Click the tabs below to see responses from different professionals.
Temporo-Mandibular Joint Dysfunction, commonly called TMJ, affects over 10 million people in the United States.
Louis Abbey, DMD:
TMJ is a very interesting area for pain management, but I thank god that I don't have to deal with it. It is important to understand that we are dealing with a physical joint that gets as much activity as the knee. This joint is the only one in the body that both rotates and slides. It gets a lot of wear no matter what you do, but some people's mouths seem to have more difficulty adapting to changes.
Lots of practitioners are asked by patients to treat TMJ, but practitioner capability varies. We really don't know much about TMJ, and as human beings our expectation is that the joint should work perfectly every time. Unfortunately, there are simple, complex, and sometimes no solutions, once the symptoms have begun. There are many interventions that have been tried including medications, devices, and surgery. Surgery results can bring dramatic improvements or result in irreversible negative changes. The field is open for the use of untested solutions and sub-optimal care. With this complex disease and diverse symptoms, you can see how an inadvertent misstep can cause a patient to have a very unsuccessful outcome.
My experience at Virginia Commonwealth University was that surgeons did not operate a lot on the TMJ. I know there are people who believe TMJ is a psychological problem to be treated with medication. I tend to be careful to acknowledge that TMJ is a real problem for any patient. Unfortunately, successful treatment is often a matter of trial and error. Patients may have seen 20 health care providers, some of whom dismissed their complaints. Thus patients can be frustrated, guarded, vulnerable, easily excitable, depressed, anxious etc. and it may be very difficult to sort out the real problem from all the surrounding barriers that have been erected in the course of the patient's history.
Almost all dental (and some non-dental) practitioners have the opportunity to deal with TMJ: general dentists, orthodontists, oral surgeons, ENT specialists, pharmacists, neurologists, dental hygienists and psychiatrists and psychologists. The field is loosely defined and patients get referred around. This results in a lot of frustrated practitioners. The confusion and rejection patients may feel likely just adds to their problem.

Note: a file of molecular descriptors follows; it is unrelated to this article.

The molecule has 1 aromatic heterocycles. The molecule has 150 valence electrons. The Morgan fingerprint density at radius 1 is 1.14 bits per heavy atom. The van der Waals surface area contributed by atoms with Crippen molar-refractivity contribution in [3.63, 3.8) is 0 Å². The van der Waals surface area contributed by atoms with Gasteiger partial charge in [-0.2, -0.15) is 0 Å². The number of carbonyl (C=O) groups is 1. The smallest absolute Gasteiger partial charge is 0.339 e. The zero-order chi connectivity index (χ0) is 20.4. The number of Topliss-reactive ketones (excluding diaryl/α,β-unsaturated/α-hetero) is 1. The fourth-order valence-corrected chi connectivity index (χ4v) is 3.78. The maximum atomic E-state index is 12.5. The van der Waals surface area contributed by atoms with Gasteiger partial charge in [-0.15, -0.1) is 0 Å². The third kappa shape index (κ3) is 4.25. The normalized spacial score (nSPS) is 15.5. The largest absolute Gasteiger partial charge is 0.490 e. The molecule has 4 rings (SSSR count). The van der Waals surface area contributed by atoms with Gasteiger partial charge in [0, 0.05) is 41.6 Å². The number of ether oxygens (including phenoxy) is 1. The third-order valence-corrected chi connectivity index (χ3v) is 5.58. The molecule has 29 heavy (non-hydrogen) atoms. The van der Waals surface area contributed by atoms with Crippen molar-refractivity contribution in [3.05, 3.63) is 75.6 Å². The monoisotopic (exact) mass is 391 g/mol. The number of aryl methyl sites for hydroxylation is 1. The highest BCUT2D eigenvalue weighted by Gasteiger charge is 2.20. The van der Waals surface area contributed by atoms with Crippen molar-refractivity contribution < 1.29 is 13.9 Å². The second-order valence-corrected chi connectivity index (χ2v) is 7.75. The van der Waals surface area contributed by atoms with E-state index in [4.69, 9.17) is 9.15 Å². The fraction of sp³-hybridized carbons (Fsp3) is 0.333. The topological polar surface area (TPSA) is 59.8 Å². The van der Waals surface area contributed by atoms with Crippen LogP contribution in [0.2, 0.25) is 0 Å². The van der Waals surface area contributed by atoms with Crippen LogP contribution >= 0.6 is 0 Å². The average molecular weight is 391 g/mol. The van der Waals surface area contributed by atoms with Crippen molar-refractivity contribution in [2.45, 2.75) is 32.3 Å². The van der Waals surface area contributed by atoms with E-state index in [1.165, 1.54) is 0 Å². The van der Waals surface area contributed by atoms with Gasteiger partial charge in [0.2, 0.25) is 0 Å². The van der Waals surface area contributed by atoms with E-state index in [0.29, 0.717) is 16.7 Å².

My story is probably similar to that of many others. I had pain and went to a good dentist who said "I won't touch you until your jaw is stable." Two years and seven dentists later It is incredibly lonely to be a patient with TMJ. Dentists feel frustrated and I don't believe they have the training to be able to manage pain medications long term. It is important for professionals to see this as a real disease, not just a problem affecting "hysterical women". The response to our organization has been tremendous. We are among the top three sites given by Google in response to the query "TMJ". Our website gets 40,000 to 60,000 visits a month and we have counted visitors from 117 different countries. We enroll between 50 and 70 new registrants each day.
It is hard to know the best advice to give to someone with TMJ. In my experience there is little success at pain clinics and patients do better if they have one health care provider, perhaps an internist, anesthesiologist, or psychiatrist, who sticks with them and treats their pain.
I had surgery at an academic medical institution to replace the disc. Unfortunately, I have not been the same since.
TMJ is a very complex condition affecting primarily women in the childbearing age. I think it will eventually shake down to 8 - 10 different diseases. TMJ patients have 3 times the normal use of health care resources, and it is not for management of TMJ but for a numbers of other conditions, like fibroids. There are connections between TMJ and a number of other health issues raising questions about the role of female hormones, the brain connection, and whether TMJ is a connective tissue disorder.
John Kusiak, Ph.D:
The National Institute of Dental and Craniofacial Research (NIDCR) has the lead role at the National Institutes of Health in sponsoring research on temporomandibular joint and muscle disorders, or TMJDs. These are a set of pathological conditions involving the TMJ, muscles of mastication and contiguous tissues. They pose a number of challenges for patients and their health care providers.
There are no generally accepted, science-based guidelines for diagnosing and managing TMJDs. The prevalence of the conditions is not precisely known, but studies indicate the dominant symptoms-facial pain and restricted jaw movement-occur in 5 to 15 percent of the general population. While some TMJDs have a specific cause such as trauma, in most cases the cause is unknown. Epidemiologic evidence suggests that TMJ problems are self-limiting in most patients. However, a subset of patients suffers persistent debilitating pain and/or dysfunction. In the absence of science-based treatment guidelines, health care providers have tried to help patients using a variety of approaches, often with less than satisfactory results. A technology assessment panel convened by NIH in 1996 urged caution in the use of invasive treatments, particularly surgery or other interventions that alter tooth structure or jaw position. Clearly, the current state of knowledge about TMJD is incomplete, and this poses a barrier to physicians and other caregivers in determining the best approaches for treating the disorders